|Day 6 – At 9:00 am a private coach will take us to the Miho Museum, located in a spectacular forest and mountain setting about 1.5 hours east of Kyoto. Architect I.M. Pei designed the Miho Museum in an area that reminded him of the landscapes of China. You can reach the museum by walking or by riding shuttles provided for visitors. The museum was by Shinji-Shumei-kai, a new religion that is an offshoot of Shinto (the ethnic religion of Japan). Its main tenet is that spiritual fulfillment lies in an appreciation of nature and of art. The religion was developed by Koyama Mihoko, heiress to Toyobo, a textile manufacturer, and the museum holds her personal collection of over 2,000 objects valued at over a billion dollars. It has two wings, one devoted to Asian art and the other to classic ancient world art. At 12:00 noon please gather in the Pine View Tea room for lunch. Next, we’ll visit the home and studio of Takahashi family of potters in nearby Shigaraki where pottery making began in the 13th century and became famous as one of six favored styles of the tea masters a century later. We’ll have the opportunity to be guests of a family of three generations of local potters in their home and studio where we’ll learn about their lives and their styles of pottery.
Day 7 – This is your Free Day to explore something of personal interest. Feel free to ask us for suggestions and advise.
|Day 8 – We’ll travel by taxi to Ohara, a picturesque village in the mountains north of Kyoto to visit two of my favorite temples, Sanzen-in and Hosen-in. We’ll have lunch at Wapato, a wonderful organic food restaurant located in a renovated farm house. After lunch we’ll return to the city to the Fureikan, Museum of Kyoto’s Traditional Arts and Crafts, where you can admire excellent displays of numerous crafts with explanations of how they are made and see crafts people at work as well. Next, to one of my favorite neighborhoods for tea and sweets at Ippo-do, a 400-year old purveyor of tea. This off the beaten path but lively street is filled with a number of excellent craft shops with handmade paper, indigo textiles, metal work, lacquer, woodblock prints, and more. Dinner is on your own tonight.|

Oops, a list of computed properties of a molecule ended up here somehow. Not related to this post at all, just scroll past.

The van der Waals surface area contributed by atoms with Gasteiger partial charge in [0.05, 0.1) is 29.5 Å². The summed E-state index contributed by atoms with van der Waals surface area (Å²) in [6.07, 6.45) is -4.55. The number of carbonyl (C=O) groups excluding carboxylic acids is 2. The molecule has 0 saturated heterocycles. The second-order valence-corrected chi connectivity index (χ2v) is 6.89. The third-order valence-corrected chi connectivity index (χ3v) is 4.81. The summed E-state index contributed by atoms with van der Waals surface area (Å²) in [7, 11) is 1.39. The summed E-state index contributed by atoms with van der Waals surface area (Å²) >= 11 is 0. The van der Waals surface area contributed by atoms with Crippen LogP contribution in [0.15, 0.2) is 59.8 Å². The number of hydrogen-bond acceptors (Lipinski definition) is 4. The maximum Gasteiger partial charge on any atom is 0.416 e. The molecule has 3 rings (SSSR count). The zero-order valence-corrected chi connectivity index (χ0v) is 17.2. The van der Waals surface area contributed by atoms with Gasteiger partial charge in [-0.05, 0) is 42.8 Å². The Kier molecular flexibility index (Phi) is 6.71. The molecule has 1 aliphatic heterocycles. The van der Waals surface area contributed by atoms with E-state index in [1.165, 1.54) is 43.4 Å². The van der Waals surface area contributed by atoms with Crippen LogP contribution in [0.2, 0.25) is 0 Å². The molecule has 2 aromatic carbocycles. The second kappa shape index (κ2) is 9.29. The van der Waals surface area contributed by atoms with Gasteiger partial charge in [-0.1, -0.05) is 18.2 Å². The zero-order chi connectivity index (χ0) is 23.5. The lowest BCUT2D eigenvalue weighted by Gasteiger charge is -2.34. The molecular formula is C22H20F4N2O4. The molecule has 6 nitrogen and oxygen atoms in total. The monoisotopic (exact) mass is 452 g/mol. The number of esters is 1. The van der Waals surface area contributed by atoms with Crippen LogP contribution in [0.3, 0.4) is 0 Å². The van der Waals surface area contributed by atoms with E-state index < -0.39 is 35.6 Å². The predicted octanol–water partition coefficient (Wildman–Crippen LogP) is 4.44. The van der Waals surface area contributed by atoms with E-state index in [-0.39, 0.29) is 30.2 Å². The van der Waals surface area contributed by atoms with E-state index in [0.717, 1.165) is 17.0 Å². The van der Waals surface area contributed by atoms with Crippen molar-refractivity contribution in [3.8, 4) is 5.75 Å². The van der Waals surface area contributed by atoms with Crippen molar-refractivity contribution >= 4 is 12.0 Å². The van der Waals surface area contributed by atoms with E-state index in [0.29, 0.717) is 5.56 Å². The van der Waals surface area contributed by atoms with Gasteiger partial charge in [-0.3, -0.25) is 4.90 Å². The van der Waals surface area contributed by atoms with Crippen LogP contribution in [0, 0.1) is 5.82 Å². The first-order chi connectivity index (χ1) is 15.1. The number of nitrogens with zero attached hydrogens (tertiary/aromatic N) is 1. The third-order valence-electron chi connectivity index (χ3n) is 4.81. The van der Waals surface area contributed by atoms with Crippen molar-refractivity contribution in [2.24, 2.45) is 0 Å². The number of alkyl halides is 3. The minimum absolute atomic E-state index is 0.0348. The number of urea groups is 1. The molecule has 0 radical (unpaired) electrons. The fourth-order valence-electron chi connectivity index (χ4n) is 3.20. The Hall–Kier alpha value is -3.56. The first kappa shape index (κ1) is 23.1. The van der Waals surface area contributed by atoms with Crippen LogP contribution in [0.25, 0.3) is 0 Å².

Day 9 – This morning, we travel to Kamakura by train, arriving around noon. We’ll lodge at Hotel Sotetsu Fresa Inn Fujiwara for two nights. After dropping off our bags we’ll take a taxi to fascinating Kamakura Daibutu, Dinner is on your own tonight.
Day 10 – After breakfast a Private Coach will take us to Itchiku Kubota Art Museum located 1.5 hours on the north coast of Lake Kawagochiko in the Fuji Five Lakes region. Kubota is famous for reviving and modernizing a lost 15th-16thce Shibori silk dyeing technique called Tsujinohama, used to decorate elaborate kimono. After exploring the museum and extensive gardens that were designed by Kubota himself, we’ll have lunch in the area.
Day 11 – After breakfast this morning, we’ll travel to Tokyo by train, After dropping off our bags we’ll take local train to Edo Museum, one of Tokyo’s most tasteful museums. The exquisite pottery collection here is beautifully displayed and the building itself is gorgeous. Next, we’ll visit the Axis Building in the Roppongi neighborhood that houses Nuno, Reiko Sudo’s shop of functional, innovative textile products. Her work is in numerous permanent collections around the world including MOMA in New York City. There are other galleries and shops in this building with fascinating products on display and for sale. We’ll have lunch at an Italian restaurant in the building. We’ll have a farewell dinner together tonight.
Day 12 – Travel back to Narita Airport for your trip home
Cost of the tour
(based on 100 yen per dollar)
$ 4300.00 per person for twin room (double occupancy) $ 4500.00 per person for single room
Included in tour
11 nights with western style hotel in Kyoto
All breakfasts with choice of western and Japanese foods plus 6 lunches and 4 dinners
All transportation within the country including taxis, trains, private coach.
All entry fees per itinerary
Two knowledgeable guides throughout the tour, fluent in both English and Japanese.
A detailed daily itinerary and other information to prepare you for your travel in Japan
Not included in tour
International airfare and trip insurance
Personal expenses such as telephone calls and laundry